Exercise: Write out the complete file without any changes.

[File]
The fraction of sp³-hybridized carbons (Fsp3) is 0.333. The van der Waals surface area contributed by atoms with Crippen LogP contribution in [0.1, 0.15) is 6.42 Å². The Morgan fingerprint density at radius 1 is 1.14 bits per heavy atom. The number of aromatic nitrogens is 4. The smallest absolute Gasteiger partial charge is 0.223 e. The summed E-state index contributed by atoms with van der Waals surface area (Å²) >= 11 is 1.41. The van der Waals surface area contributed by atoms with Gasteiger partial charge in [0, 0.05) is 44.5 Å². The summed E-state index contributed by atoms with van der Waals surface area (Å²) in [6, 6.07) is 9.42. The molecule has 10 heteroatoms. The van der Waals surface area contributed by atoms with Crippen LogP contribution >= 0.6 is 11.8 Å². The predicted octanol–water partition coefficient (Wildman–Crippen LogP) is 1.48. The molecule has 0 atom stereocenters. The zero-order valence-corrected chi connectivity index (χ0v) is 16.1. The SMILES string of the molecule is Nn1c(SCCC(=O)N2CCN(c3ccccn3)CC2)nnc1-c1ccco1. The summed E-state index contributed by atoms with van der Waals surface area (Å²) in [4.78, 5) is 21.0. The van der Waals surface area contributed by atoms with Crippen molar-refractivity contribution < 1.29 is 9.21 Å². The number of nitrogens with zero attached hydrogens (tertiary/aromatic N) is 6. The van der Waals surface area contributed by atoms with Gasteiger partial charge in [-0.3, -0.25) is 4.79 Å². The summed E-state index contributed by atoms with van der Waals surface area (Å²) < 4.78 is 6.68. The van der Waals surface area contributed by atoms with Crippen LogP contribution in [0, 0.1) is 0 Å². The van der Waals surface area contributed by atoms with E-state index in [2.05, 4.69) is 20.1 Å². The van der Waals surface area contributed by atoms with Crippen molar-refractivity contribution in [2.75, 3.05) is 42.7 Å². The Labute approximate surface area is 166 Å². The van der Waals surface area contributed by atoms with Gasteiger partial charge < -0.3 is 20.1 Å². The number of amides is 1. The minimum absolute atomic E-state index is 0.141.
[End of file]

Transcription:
The fraction of sp³-hybridized carbons (Fsp3) is 0.333. The van der Waals surface area contributed by atoms with Crippen LogP contribution in [0.1, 0.15) is 6.42 Å². The Morgan fingerprint density at radius 1 is 1.14 bits per heavy atom. The number of aromatic nitrogens is 4. The smallest absolute Gasteiger partial charge is 0.223 e. The summed E-state index contributed by atoms with van der Waals surface area (Å²) >= 11 is 1.41. The van der Waals surface area contributed by atoms with Gasteiger partial charge in [0, 0.05) is 44.5 Å². The summed E-state index contributed by atoms with van der Waals surface area (Å²) in [6, 6.07) is 9.42. The molecule has 10 heteroatoms. The van der Waals surface area contributed by atoms with Crippen LogP contribution >= 0.6 is 11.8 Å². The predicted octanol–water partition coefficient (Wildman–Crippen LogP) is 1.48. The molecule has 0 atom stereocenters. The zero-order valence-corrected chi connectivity index (χ0v) is 16.1. The SMILES string of the molecule is Nn1c(SCCC(=O)N2CCN(c3ccccn3)CC2)nnc1-c1ccco1. The summed E-state index contributed by atoms with van der Waals surface area (Å²) in [4.78, 5) is 21.0. The van der Waals surface area contributed by atoms with Crippen molar-refractivity contribution < 1.29 is 9.21 Å². The number of nitrogens with zero attached hydrogens (tertiary/aromatic N) is 6. The van der Waals surface area contributed by atoms with Gasteiger partial charge in [-0.3, -0.25) is 4.79 Å². The summed E-state index contributed by atoms with van der Waals surface area (Å²) < 4.78 is 6.68. The van der Waals surface area contributed by atoms with Crippen LogP contribution in [0, 0.1) is 0 Å². The van der Waals surface area contributed by atoms with E-state index in [2.05, 4.69) is 20.1 Å². The van der Waals surface area contributed by atoms with Crippen molar-refractivity contribution in [2.75, 3.05) is 42.7 Å². The Labute approximate surface area is 166 Å². The van der Waals surface area contributed by atoms with Gasteiger partial charge < -0.3 is 20.1 Å². The number of amides is 1. The minimum absolute atomic E-state index is 0.141.